I would say "Here we go again", but there are some big differences between this and the destruction of the Department of Human Services in Texas. In the case of DHS, they have always been the red-headed step-child of state government, did not have a leader who was opposing the cuts, and had no significant republicans opposing the cuts. In the case of Child Support Enforcement, most politicians like to say that they are in favor of making dead-beat parents pay, the head of the agency that handles Child Support (Greg Abbott) is a rising star republican who is vocally opposed to these cuts, and one of our senators (John Cornyn) is also vocally opposed, and he used to be the head of that same agency too.
Nevertheless, I can't say that I am unconcerned with the cuts that have recently been passed. I hope that they will be corrected before they result in a significant cut in Child Support Enforcement, but we shall see.
In any case, I wanted to comment on some really dumb comments that have been published in several papers of late by Glenn Sacks:
It is true that federal figures show that over $20 billion in child support is collected nationwide yearly, and that only $5 billion is spent on enforcement. However, the vast majority of the funds collected are not done through enforcement tactics—they’re simply the payments already being made by law-abiding noncustodial parents. These payments will continue to be made regardless of the cuts.
Mr. Sacks asserts that these payments will be made regardless of enforcement efforts, but the fact is that there are many parents who pay promptly each month in large part because they know they may end up in court with a contempt charge and face being on probation and possible jail time. Even well intentioned parents might be more inclined to let a payment or two slip when other priorities seem more pressing, if there are no real consequences to doing so.
The myth that child support enforcement is a bargain was created by incorrectly counterposing total collections with expenditures on enforcement. In reality, much if not most child support enforcement funds are frittered away in misguided attempts to collect artificially inflated paper arrearages from low-income men who couldn’t possibly pay them. Federal Office of Child Support Enforcement data shows that two-thirds of those behind on child support nationwide earned less than $10,000 in the previous year; less than four percent of the overall national child support debt is owed by those earning $40,000 or more a year. According to the largest federally-funded study of divorced dads ever conducted, unemployment, not willful neglect, is the largest cause of failure to pay child support. The inflated arrearages are created in large part because the child support system is mulishly impervious to the economic realities working-class people face, such as layoffs, wage cuts, unemployment, and work-related injuries. According to the Urban Institute, less than one in 20 non-custodial parents who suffers a substantial drop in income is able to get courts to reduce his or her child support payments. In such cases, the amounts owed mount quickly, as do interest and penalties.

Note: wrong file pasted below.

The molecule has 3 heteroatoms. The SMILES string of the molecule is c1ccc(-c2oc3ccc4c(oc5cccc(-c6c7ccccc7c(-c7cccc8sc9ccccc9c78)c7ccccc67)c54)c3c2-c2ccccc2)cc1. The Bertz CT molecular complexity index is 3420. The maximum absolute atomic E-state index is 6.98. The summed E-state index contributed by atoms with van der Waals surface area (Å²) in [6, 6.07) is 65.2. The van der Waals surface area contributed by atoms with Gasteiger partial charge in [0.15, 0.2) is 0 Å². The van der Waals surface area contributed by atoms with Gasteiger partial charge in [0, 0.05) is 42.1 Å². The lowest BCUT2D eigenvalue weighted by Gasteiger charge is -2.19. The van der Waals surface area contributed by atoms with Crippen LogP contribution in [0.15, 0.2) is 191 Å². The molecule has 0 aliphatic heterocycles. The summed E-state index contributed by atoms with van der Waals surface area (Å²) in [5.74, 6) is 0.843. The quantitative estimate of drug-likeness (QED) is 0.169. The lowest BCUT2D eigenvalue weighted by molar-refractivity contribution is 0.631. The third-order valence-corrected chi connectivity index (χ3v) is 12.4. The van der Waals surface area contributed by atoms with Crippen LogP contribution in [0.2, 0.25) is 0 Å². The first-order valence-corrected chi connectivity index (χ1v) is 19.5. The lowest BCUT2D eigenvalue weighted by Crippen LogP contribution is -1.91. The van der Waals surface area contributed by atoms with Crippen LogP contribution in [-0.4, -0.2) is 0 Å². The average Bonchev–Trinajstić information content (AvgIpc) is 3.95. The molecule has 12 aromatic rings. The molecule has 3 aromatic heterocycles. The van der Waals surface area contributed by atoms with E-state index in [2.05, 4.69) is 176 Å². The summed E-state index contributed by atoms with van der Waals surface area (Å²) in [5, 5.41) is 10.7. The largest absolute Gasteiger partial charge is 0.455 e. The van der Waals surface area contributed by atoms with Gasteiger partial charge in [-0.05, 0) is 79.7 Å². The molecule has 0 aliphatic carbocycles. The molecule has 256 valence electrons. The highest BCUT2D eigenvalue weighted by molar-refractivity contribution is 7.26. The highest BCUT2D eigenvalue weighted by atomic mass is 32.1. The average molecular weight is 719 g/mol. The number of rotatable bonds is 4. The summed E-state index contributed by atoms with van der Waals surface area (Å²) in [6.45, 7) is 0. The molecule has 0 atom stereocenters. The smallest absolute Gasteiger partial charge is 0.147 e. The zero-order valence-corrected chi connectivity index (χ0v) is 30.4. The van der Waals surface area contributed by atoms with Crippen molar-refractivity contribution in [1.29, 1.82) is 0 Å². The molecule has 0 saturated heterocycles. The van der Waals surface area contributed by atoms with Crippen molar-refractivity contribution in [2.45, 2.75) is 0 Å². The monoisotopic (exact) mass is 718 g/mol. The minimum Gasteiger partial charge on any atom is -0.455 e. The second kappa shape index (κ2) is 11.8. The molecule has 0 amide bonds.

It should be obvious that the bulk of Child Support Enforcement is focused on making people pay who happen to be the ones not paying. What sense would it make to focus on those who are? Obviously those with smaller incomes are going to tend to have more difficulty, but their children need to eat, be clothed, and sheltered too. And if they can pay, they should be made to pay.
I would agree that it is unfortunate that there are no provisions made for short term financial difficulties for the non-custodial parents. The biggest reason for this is that It takes about 6 months to get a case in court, and so as the law currently stands, it makes no sense to take a case to court for a short term change in income, because we will wind up taken the same case to court over and over again, with each fluctuation in income... and we simply lack the funding to do that.
Mr. Sacks would have the funding cut further, would would make it even more difficult to review cases. But apparently, he simply prefers that court orders go un-enforced, rather than that they be modified.
A better solution would be to modify child support laws to where there is more flexibility for child enforcement agencies to modify child support orders. This would require new legislation, and it would also require MORE rather than less funding.